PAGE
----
Labor’s last hope? - Analysis

Onlookers observed that, unlike past arrivals of new labor chairman, the crowd did not chant “here comes the next prime minister.”

Amir Peretz (photo credit: REUTERS)
Amir Peretz
(photo credit: REUTERS)
Amir Peretz arrived with great fanfare at Labor’s Tel Aviv headquarters on Wednesday, after winning Tuesday’s party primary by a wide margin. The party staff applauded his arrival, directed him to his office – where his name had been affixed on a door at 5 a.m. – and chanted “chairman of the party.”
Onlookers observed that, unlike past arrivals of new Labor leaders, the crowd did not chant “here comes the next prime minister.”
But any greeting would be better than the empty hall at Tel Aviv University where a victory party for Peretz was canceled late Tuesday night.
Peretz said he canceled it because of the protests by Ethiopian immigrants throughout the country. The socioeconomically minded Peretz could not celebrate when one of the poorest sectors was protesting in the streets.
But it was unclear how much the protests were the real reason for the low turnout and the canceled victory celebration, and how much they were a convenient excuse for a dramatic downturn in the party’s support.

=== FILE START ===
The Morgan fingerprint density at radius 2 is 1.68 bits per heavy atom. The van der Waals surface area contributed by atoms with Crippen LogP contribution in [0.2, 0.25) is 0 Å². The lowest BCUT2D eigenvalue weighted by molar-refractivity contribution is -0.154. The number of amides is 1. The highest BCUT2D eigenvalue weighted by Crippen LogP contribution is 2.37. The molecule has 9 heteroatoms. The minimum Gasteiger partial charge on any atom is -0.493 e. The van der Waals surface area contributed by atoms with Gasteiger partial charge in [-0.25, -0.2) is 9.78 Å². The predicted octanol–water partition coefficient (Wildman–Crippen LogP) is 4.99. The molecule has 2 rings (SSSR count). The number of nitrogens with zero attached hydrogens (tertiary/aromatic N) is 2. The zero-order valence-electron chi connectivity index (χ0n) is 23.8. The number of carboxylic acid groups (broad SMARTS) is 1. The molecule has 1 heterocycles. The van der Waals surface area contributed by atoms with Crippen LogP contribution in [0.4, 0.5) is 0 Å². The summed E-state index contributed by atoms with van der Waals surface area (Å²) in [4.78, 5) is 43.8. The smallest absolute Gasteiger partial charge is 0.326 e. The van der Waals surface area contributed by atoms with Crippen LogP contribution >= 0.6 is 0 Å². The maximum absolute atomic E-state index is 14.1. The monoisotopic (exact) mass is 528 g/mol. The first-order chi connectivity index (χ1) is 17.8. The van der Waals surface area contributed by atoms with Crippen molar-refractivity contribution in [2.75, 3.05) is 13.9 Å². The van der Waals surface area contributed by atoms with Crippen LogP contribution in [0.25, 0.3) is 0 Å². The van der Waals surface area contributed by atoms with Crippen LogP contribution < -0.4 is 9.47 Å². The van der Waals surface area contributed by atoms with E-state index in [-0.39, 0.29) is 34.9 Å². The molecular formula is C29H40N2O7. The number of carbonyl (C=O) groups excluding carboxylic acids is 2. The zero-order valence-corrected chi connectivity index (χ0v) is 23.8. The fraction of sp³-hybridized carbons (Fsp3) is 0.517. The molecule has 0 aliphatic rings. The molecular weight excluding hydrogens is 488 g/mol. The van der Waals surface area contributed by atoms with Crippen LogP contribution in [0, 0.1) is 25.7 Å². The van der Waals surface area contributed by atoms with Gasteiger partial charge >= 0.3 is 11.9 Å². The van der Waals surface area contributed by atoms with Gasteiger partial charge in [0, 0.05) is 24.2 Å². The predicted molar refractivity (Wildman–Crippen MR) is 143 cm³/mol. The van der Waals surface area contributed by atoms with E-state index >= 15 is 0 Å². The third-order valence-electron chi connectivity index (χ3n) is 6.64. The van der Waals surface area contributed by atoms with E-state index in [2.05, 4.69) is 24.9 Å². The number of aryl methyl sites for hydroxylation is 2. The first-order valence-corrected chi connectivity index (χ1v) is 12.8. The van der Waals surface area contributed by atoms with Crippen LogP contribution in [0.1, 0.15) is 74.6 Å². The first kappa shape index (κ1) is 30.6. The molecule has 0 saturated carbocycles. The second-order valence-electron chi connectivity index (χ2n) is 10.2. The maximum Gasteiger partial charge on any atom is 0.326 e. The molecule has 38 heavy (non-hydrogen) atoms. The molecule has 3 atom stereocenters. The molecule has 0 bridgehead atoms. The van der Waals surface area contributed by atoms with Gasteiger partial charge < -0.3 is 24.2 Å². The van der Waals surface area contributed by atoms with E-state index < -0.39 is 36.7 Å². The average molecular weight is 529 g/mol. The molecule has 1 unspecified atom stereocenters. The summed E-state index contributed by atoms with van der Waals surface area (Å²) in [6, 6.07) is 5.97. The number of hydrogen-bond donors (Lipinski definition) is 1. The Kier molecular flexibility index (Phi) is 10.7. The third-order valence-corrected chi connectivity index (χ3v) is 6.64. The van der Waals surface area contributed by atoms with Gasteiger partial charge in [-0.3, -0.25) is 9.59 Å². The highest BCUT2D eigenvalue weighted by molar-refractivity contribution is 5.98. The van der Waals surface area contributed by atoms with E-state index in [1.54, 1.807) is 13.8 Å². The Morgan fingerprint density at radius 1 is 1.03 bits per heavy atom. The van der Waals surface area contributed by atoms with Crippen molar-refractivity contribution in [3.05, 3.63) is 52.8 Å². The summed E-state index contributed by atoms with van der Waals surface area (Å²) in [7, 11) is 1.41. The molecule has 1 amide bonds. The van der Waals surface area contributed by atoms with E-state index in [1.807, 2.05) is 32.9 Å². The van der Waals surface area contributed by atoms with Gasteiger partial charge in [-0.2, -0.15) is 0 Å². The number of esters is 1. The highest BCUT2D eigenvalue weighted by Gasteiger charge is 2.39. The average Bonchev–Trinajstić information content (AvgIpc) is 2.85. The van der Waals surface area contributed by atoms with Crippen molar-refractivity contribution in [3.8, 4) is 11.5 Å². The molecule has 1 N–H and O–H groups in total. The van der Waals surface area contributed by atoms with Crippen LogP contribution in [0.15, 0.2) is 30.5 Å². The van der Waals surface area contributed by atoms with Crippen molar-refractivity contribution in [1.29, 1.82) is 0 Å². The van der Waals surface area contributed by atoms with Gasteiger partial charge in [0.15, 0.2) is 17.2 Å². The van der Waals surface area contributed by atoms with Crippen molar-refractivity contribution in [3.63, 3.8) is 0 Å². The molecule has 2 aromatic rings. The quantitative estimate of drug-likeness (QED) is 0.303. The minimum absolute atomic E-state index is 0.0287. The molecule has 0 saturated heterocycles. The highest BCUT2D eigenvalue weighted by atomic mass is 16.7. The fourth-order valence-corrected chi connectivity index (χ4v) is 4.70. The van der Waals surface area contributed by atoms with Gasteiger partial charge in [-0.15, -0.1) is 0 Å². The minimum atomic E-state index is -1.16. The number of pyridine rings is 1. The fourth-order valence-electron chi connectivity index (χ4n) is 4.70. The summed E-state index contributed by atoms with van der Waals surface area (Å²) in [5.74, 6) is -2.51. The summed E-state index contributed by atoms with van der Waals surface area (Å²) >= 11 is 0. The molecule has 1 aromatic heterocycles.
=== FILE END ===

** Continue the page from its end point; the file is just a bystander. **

On his way up to the fourth-floor offices, Peretz told reporters that he had a lot more energy at age 67 than his younger counterparts. He will indeed have to work very hard to rehabilitate the party in time for the September 17 election.
Peretz promised 15 seats for labor, four of which he said would come from Likud. To accomplish that, he will have to discern whether potential political bonds are helpful or whether joining forces with the likes of former prime minister Ehud Barak and Meretz leader Nitzan Horowitz would scare away more voters than it would attract.
The first time Peretz won the labor chairmanship in 2005, the party was also at a crossroads.
Then-prime minister Ariel Sharon formed the centrist Kadima Party around the same time. Peretz found a way to meet the challenge by bringing Labor to new sectors.
 His victory party back then was crowded, and there was plenty of hope that is currently lacking. It is memories of that hope and Peretz’s experience that persuaded nearly half of those who cast ballots in Tuesday’s primary to support him – almost as much as the combined votes of his two youthful challengers, MKs Stav Shaffir and Itzik Shmuli.
Perhaps the low expectations for Peretz are the key to making his second stint as labor leader a surprising success. If that holds true, his staff in Tel Aviv will continue to welcome him warmly.